Eat Plants and Natural Foods. Not Too Much.

Many of my friends who are interested in improving their health reach out to me for advice regarding their nutritional intake. What foods should I eat to lose weight and get ripped? When should I eat them? Of all these fad diets, which one is right for me? Nutrition is a personal topic. Individuals respond to nutrient and caloric intake in different ways, but one thing rings true no matter who you are: diets don’t work. The mentality of using willpower to deprive yourself of things you enjoy is unsustainable and harmful in the long term. Simply said, the best “diet” is a nutritional lifestyle that you can stick to and makes you healthy and happy.

Despite millions of dollars spent annually on eating healthier, achieving nutritional goals is surprisingly difficult in today’s world. Americans are surrounded by processed foods, bombarded with advertisements from big food conglomerates, and led down misguided paths from government agencies lobbied by special interest groups. A well-known fact among the health and wellness community is that if you want to learn about nutrition, you’re going to have to do a lot of research and experimentation yourself.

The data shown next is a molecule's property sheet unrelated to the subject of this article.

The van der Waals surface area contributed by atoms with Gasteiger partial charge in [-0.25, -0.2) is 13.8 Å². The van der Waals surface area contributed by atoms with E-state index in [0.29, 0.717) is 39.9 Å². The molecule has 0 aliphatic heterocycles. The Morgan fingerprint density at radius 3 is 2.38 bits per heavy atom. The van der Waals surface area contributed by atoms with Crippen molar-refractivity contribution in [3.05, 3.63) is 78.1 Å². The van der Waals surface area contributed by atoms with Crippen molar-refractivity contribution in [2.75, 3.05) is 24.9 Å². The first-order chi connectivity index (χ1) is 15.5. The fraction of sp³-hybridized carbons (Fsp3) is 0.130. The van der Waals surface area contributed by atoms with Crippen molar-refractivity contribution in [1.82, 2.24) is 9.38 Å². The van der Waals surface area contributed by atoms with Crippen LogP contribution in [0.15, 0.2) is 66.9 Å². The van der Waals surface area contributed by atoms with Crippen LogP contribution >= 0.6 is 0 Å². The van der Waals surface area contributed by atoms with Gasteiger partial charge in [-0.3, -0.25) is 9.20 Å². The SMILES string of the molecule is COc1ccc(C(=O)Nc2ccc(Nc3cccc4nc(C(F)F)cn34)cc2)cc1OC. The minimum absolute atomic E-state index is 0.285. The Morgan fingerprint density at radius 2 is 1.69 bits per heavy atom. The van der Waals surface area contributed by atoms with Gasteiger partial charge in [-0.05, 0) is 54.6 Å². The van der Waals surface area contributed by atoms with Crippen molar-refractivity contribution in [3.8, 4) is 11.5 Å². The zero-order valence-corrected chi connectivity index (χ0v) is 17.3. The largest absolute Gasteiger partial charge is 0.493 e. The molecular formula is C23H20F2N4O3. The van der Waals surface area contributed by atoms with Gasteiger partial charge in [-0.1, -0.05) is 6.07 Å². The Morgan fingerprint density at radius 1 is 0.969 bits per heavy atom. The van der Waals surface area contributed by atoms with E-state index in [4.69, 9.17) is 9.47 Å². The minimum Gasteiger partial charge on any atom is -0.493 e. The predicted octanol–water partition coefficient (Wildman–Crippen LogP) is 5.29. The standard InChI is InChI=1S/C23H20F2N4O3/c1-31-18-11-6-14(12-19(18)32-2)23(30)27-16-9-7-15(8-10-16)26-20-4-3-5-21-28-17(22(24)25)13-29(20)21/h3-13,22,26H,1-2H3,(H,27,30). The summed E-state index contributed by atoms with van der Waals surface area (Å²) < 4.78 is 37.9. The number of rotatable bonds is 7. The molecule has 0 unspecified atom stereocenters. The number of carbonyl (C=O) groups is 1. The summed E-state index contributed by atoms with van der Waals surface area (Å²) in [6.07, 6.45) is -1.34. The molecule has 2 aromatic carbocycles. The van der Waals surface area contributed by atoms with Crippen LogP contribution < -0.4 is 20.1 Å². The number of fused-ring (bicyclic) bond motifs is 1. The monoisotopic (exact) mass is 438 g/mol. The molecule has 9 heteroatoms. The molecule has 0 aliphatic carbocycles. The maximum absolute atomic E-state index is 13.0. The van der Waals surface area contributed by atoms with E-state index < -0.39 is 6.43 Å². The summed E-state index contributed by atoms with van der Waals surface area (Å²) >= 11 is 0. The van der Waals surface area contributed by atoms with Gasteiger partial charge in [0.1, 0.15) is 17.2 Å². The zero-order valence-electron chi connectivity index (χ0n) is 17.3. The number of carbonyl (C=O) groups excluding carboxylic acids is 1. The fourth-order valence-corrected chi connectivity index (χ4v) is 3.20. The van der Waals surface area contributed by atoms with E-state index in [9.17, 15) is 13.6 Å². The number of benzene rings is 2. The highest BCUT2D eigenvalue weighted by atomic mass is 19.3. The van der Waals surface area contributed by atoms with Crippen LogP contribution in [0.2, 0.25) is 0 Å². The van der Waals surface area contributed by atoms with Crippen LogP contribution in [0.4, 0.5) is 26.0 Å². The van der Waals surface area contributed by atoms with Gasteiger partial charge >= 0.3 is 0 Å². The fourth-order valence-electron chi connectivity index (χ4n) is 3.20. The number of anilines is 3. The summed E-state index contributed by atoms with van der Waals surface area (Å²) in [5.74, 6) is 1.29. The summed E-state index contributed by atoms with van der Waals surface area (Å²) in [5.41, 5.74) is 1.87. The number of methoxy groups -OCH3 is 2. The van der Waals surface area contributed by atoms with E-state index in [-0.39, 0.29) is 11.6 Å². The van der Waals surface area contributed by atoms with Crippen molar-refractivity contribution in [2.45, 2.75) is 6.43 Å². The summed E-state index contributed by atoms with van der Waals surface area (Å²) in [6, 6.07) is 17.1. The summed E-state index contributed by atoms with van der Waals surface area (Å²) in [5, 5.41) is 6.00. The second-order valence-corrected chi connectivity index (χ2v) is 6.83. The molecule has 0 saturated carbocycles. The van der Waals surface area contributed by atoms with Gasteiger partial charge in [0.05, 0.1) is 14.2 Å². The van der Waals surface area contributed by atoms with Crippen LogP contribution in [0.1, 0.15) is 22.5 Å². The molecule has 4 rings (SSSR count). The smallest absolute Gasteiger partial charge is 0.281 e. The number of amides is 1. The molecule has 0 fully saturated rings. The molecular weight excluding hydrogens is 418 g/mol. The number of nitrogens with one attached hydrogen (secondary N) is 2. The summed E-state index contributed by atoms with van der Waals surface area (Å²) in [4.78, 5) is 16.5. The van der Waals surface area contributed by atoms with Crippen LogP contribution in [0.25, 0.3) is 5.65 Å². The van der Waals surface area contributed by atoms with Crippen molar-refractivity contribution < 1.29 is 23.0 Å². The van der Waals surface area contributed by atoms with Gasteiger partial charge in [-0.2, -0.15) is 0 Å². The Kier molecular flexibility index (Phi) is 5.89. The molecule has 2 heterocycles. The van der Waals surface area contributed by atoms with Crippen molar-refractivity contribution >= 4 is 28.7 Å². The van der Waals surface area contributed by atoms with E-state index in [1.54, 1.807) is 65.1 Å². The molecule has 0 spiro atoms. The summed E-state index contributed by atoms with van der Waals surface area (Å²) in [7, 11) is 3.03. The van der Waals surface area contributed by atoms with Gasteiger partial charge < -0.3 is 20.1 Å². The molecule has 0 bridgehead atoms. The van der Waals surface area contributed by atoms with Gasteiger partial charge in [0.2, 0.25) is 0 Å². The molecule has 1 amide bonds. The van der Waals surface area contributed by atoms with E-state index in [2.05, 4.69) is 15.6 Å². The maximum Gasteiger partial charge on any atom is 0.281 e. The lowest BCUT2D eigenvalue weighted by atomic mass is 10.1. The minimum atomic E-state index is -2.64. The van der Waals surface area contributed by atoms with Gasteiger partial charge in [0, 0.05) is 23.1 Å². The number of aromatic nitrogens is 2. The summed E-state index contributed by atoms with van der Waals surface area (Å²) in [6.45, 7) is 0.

After numerous stints tracking calories on SparkPeople and MyFitnessPal, eating a highly regimented 6 meal a day plan, experimenting with various macronutrient profiles, and doing a ton of scientific research, I have finally settled on a lifestyle that works for me: "Eat plants and natural foods. Not too much.”

What does that mean? My nutritional intake consists primarily of produce, protein, and healthy fats. That’s it. No special gimmicks. No strict portion control regimen. No pre-workout protein bars. No 100 calorie snack packs. When I go to the grocery store, I don’t buy anything that comes in a box. By sticking to the outside of the store, it’s easy to avoid unhealthy preservatives and fill up my cart with vegetables, fruit, nuts, and grass-fed protein.

It’s easy to poke holes in this strategy. I’m sure I’m not optimizing for muscle growth by eating 30 grams of protein within 30 minutes of waking up, carb/protein cycling, or tracking my macronutrient intake to the gram. But the difference with this choice is that it’s easy to adhere to, it provides me with sustained energy throughout the day, and it creates a healthy relationship with my food. And isn’t that what really matters?